Horizontal well technology has been widely used in developing gas fields. Very commonly, these wells are hydraulically fractured to improve productivity in low permeability reservoirs. A previously developed method, the Distributed Volumetric Source method (DVS), was applied to horizontal gas wells with or without fractures to predict well performance. The method is flexible and can be easily applied. The method provides an effective tool to evaluate horizontal well design and well stimulation design for gas wells.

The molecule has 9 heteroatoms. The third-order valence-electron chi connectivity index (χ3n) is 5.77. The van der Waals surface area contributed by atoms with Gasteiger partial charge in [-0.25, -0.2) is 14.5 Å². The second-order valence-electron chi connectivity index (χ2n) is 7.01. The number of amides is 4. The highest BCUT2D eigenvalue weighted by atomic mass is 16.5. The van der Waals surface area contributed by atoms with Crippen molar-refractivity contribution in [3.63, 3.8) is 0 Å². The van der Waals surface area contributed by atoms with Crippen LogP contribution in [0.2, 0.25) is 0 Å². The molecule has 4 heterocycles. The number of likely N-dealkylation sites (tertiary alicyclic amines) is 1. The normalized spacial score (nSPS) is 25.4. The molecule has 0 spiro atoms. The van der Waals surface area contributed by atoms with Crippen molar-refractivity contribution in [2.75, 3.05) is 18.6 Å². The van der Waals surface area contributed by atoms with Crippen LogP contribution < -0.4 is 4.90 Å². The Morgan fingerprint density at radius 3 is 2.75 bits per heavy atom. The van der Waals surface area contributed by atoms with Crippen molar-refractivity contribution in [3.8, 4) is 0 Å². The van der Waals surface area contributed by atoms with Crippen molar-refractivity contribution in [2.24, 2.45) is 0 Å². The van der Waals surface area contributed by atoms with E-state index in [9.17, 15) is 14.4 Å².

In this paper, we conducted a well performance study by applying the DVS method to typical gas formations in East Texas Basin, San Juan Basin, and Appalachian Basin.. The objective is to determine the best practice to produce from horizontal gas wells. With the transient flow feature of the DVS method, well placement for multiple horizontal wells in a defined drainage area can be studied, and the limit of well spacing and wellbore length is identified. For fractured wells, well performance of a single fracture and multiple fractures are compared, and the effect of the number of fractures on productivity of the well is presented. Realizing that reservoir permeability and anisotropy ratio are the critical parameters in developing low-permeability gas fields, the effect of permeability on well performance, well placement and fracture treatment design is addressed in the paper.